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Man accused of unlawful possession of a firearm

Man with gun face tattoo arrested for unlawful possession of a firearm

The Aural Dissonance of Reza Abdoh

Abdoh and his partner, Brenden Doyle, in Paris, in 1993.
Photograph courtesy Estate of Reza Abdoh

The New Yorker: It is always startling to hear the dead breathe again, speak again. Reza Abdoh, one of the more profound and original theatre artists of the twentieth century, died, of AIDS, in the spring of 1995; he was thirty-two. And yet it’s his voice—political, inconsolable—that we have the privilege of hearing once again in “Reza Abdoh” (at MOMA PS1), the first large-scale retrospective devoted to this Iranian-born spinner of epic, omnivorous tales about queerness, AIDS, American TV and violence, the cult of celebrity, and the gay child’s relationship to the patriarchy. Co-curated by the museum’s director, Klaus Biesenbach, and Negar Azimi, Tiffany Malakooti, and Babak Radboy, of Bidoun, the show is a marvel of archival research and curatorial empathy, paying the kind of attention that Abdoh craved for most of his professional life but had trouble receiving.

In the exhibition’s six rooms, monitors flicker with scenes from the nine productions that Abdoh wrote and directed, including “Peep Show” (1988), which was staged in a derelict motel in Los Angeles and featured sometimes scantily clad performers, full of testiness and threat, acting out scenarios about porn, drugs, and the Contras. Two years later, in New York, Abdoh, with his brilliant company, Dar A Luz, devised “Father Was a Peculiar Man,” an event that took place in the ungentrified meatpacking district, where the air smelled of offal and the cobblestones were slippery with blood. Amid all that, Abdoh’s performers reënacted President Kennedy’s assassination; it was a show that tore apart the idea of heteronormative masculinity as strength, as damage >>>

Enduring heritage

Man watching the World Cup on the big screen in Plaza de Armas.

Living on the edge

Valentino on the patio of my friend and neighbor Jeremy.

Let them in

2018 World Soccer Cup, Saint Petersburg, Russia

Thank you Morocco!

The New York Times: After a chippy, unsatisfying game, Iran won its World Cup opener against Morocco on Friday in St. Petersburg, 1-0, thanks to an own goal in added time.

Trying to clear a last-second ball across the goalmouth, Aziz Bouhaddouz of Morocco dove for a header, and the ball went unerringly into the corner of his own net.

It was a hard result for Morocco, which played the more enterprising, offensive minded game. The team had several chances that fell short during the contest, but at least looked like getting a point, until the terrible finish.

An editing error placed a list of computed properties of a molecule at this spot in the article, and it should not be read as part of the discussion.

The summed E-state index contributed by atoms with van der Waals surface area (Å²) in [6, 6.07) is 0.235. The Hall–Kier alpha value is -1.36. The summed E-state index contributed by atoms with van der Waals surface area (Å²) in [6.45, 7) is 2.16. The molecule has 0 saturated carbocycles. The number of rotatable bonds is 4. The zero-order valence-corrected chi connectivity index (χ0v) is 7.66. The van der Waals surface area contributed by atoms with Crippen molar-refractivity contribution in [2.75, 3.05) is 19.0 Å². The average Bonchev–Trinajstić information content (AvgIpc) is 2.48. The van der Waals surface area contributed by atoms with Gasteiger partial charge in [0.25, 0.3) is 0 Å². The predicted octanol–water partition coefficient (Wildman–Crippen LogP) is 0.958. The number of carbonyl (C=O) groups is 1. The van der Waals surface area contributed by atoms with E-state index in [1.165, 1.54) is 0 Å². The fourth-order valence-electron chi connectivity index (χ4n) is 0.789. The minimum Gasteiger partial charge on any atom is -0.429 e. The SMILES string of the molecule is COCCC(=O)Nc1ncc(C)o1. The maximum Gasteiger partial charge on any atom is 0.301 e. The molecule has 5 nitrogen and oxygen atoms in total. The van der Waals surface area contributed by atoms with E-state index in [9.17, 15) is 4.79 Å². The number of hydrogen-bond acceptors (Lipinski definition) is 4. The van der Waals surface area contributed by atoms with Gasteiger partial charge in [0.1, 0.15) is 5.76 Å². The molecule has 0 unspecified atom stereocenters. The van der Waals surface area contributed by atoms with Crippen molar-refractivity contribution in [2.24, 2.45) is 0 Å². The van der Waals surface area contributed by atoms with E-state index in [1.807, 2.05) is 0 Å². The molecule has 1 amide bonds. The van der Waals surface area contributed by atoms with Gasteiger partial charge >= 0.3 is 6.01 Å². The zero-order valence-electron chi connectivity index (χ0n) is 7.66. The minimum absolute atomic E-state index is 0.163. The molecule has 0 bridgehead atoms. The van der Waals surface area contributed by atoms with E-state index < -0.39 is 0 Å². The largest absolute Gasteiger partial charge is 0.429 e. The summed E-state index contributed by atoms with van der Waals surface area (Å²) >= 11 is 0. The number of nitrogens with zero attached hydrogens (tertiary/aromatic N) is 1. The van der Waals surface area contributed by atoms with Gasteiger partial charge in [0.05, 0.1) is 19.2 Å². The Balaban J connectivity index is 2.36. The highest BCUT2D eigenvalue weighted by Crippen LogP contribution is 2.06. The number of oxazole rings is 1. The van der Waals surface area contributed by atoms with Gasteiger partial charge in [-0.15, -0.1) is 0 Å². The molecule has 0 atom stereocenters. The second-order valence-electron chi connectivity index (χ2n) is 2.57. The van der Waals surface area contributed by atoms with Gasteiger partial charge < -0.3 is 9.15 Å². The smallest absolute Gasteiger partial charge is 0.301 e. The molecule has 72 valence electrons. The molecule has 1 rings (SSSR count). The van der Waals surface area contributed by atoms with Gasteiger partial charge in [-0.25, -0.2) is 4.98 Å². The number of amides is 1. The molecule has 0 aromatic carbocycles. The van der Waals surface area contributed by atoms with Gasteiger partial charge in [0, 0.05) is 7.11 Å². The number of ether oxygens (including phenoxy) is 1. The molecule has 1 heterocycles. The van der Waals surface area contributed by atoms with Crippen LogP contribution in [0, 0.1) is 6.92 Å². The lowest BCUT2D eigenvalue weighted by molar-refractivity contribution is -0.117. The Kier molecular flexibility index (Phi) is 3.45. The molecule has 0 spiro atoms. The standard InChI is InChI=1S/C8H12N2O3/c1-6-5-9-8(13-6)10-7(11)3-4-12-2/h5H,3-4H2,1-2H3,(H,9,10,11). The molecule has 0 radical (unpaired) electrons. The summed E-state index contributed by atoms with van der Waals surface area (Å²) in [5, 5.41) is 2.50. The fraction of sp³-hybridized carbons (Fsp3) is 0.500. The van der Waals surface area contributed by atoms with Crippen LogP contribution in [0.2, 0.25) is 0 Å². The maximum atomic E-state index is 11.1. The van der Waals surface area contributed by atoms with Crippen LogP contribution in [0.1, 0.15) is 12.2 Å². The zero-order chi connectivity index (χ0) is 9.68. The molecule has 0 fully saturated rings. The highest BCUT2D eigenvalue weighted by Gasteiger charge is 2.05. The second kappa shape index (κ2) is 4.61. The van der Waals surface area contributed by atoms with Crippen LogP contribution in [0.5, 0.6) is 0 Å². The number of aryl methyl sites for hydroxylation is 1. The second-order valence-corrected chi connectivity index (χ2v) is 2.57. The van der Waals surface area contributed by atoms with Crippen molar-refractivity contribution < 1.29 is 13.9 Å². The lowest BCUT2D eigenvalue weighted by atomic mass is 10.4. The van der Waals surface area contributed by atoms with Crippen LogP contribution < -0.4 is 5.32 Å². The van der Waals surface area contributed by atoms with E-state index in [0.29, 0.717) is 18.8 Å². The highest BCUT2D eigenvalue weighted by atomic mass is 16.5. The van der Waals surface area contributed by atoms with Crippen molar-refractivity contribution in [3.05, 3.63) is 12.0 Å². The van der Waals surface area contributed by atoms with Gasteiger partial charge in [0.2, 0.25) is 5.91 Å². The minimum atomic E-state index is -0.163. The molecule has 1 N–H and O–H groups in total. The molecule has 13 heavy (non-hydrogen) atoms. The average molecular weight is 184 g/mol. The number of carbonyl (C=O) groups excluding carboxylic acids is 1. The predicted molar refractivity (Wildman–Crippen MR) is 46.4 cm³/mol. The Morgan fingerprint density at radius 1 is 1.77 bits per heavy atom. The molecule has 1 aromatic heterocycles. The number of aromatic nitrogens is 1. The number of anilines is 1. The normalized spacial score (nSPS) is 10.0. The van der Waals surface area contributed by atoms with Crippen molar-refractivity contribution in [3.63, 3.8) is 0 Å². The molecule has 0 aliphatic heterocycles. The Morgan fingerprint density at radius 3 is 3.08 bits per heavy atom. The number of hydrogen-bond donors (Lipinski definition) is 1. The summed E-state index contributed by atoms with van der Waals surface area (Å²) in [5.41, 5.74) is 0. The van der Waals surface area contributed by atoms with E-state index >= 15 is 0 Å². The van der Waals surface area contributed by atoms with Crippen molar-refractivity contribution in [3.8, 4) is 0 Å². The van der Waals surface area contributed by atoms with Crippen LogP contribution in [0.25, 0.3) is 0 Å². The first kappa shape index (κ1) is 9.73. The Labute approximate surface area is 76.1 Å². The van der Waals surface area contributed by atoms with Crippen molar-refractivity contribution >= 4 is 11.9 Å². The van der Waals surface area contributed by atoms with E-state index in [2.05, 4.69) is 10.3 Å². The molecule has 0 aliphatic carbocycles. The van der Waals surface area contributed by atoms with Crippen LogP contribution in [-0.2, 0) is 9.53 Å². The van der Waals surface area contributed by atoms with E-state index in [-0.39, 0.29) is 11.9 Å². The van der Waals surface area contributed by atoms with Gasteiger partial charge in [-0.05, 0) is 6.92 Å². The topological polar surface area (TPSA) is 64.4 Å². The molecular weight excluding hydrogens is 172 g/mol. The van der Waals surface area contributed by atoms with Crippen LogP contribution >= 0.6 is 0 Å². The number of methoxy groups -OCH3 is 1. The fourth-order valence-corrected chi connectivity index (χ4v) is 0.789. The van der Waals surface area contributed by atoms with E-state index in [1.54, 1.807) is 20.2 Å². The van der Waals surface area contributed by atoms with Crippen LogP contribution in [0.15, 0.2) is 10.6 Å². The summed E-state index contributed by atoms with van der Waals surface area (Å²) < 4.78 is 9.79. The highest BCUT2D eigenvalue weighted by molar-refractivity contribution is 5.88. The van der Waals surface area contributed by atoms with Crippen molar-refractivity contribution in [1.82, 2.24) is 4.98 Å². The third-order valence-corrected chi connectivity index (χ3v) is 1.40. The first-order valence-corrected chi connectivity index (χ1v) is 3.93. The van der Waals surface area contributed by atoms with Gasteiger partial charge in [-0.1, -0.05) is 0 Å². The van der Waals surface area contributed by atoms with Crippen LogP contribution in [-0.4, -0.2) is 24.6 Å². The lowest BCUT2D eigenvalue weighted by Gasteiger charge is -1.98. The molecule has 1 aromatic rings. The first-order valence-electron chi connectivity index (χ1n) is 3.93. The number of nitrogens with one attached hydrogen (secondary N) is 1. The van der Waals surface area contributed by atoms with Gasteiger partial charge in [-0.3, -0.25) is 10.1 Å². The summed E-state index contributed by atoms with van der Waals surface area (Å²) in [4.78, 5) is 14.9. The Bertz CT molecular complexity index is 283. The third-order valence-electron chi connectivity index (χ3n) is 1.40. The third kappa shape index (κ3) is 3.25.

Both teams, but especially Iran, engaged in a great deal of physical play, and numerous players from both sides hit the turf with injuries throughout.

While Morocco occasionally threatened to score, Iran failed to trouble the goal much at all, taking many of their shots from 40 yards or more and unsurprisingly failing to convert them >>>

Khayyam Fountain: Monir Farmanfarmaian

Triennial Bruges 2018: Liquid City has invited international artists and architects to reflect on how flexible, fluid, resilient a historic city like Bruges can be at a time when nothing seems certain... The Iranian artist imagines the perfect city. The tower, built from repetitive geometrical crystal structures inspired by patterns from the mystical Sufism, reflects our ideas and dreams about a new society.

In Khayyam Fountain, Monir Shahroudy Farmanfarmaian gathers together various aspects of her visual alphabet, inspired by Sufi mysticism. The geometrical patterns are piled up as multilayer volumes to form a glass fountain. The three-, four- and even eight- or nine-sided shapes are alternately twisted and cut out into a hollow sculptural installation. Each element has its significance, such as the triangle, which can represent the human being. With four points on the circumference of a circle, you can draw a square, the angles of which point in the four cardinal directions; the sides of a pentagon can stand for the five senses and the angles of a hexagon symbolize virtues. Inspired by mirror mosaics and stained glass in ancient palaces and temples in Iran, the artist uses light and glass to create a fantastical play of refractions, with an evocation of water as a symbol of clarity and life >>>

Russia 5 - Saudi 0 - No Sword Dancing in Moscow!

Offerings

Holding offerings to the Inca king, at Maukallaqta festival recreating one of the myths about how the dynasty was born.

Rare beauty

Poncho woven in 1970 in Combapata, Peru. At Arte Antropologia store in Cusco. Approximately $2,000.

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